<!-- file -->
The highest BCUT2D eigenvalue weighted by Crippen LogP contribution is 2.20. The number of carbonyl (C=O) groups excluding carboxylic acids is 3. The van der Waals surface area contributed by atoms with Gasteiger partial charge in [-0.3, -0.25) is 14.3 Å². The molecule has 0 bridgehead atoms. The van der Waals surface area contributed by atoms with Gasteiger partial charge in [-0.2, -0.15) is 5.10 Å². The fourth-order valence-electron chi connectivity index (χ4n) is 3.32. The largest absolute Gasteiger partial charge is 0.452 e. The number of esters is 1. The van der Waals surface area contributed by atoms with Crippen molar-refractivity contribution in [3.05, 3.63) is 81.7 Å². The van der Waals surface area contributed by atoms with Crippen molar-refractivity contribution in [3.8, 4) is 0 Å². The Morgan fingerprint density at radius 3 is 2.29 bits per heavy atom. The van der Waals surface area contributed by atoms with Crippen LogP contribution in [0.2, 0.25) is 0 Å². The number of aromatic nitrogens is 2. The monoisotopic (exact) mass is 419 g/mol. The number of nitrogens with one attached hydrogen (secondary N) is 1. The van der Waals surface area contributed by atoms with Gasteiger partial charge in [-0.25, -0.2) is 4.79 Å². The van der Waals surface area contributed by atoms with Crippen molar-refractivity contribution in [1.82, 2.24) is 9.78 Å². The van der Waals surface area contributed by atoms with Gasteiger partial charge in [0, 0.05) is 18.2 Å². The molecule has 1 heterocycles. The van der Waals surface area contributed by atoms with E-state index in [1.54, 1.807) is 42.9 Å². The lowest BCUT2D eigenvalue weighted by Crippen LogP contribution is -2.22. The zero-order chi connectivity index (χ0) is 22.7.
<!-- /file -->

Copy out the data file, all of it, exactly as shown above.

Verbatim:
The highest BCUT2D eigenvalue weighted by Crippen LogP contribution is 2.20. The number of carbonyl (C=O) groups excluding carboxylic acids is 3. The van der Waals surface area contributed by atoms with Gasteiger partial charge in [-0.3, -0.25) is 14.3 Å². The molecule has 0 bridgehead atoms. The van der Waals surface area contributed by atoms with Gasteiger partial charge in [-0.2, -0.15) is 5.10 Å². The fourth-order valence-electron chi connectivity index (χ4n) is 3.32. The largest absolute Gasteiger partial charge is 0.452 e. The number of esters is 1. The van der Waals surface area contributed by atoms with Crippen molar-refractivity contribution in [3.05, 3.63) is 81.7 Å². The van der Waals surface area contributed by atoms with Crippen molar-refractivity contribution in [3.8, 4) is 0 Å². The Morgan fingerprint density at radius 3 is 2.29 bits per heavy atom. The van der Waals surface area contributed by atoms with Crippen LogP contribution in [0.2, 0.25) is 0 Å². The number of aromatic nitrogens is 2. The monoisotopic (exact) mass is 419 g/mol. The number of nitrogens with one attached hydrogen (secondary N) is 1. The van der Waals surface area contributed by atoms with Gasteiger partial charge in [-0.25, -0.2) is 4.79 Å². The van der Waals surface area contributed by atoms with Crippen molar-refractivity contribution in [1.82, 2.24) is 9.78 Å². The van der Waals surface area contributed by atoms with Gasteiger partial charge in [0, 0.05) is 18.2 Å². The molecule has 1 heterocycles. The van der Waals surface area contributed by atoms with E-state index in [1.54, 1.807) is 42.9 Å². The lowest BCUT2D eigenvalue weighted by Crippen LogP contribution is -2.22. The zero-order chi connectivity index (χ0) is 22.7.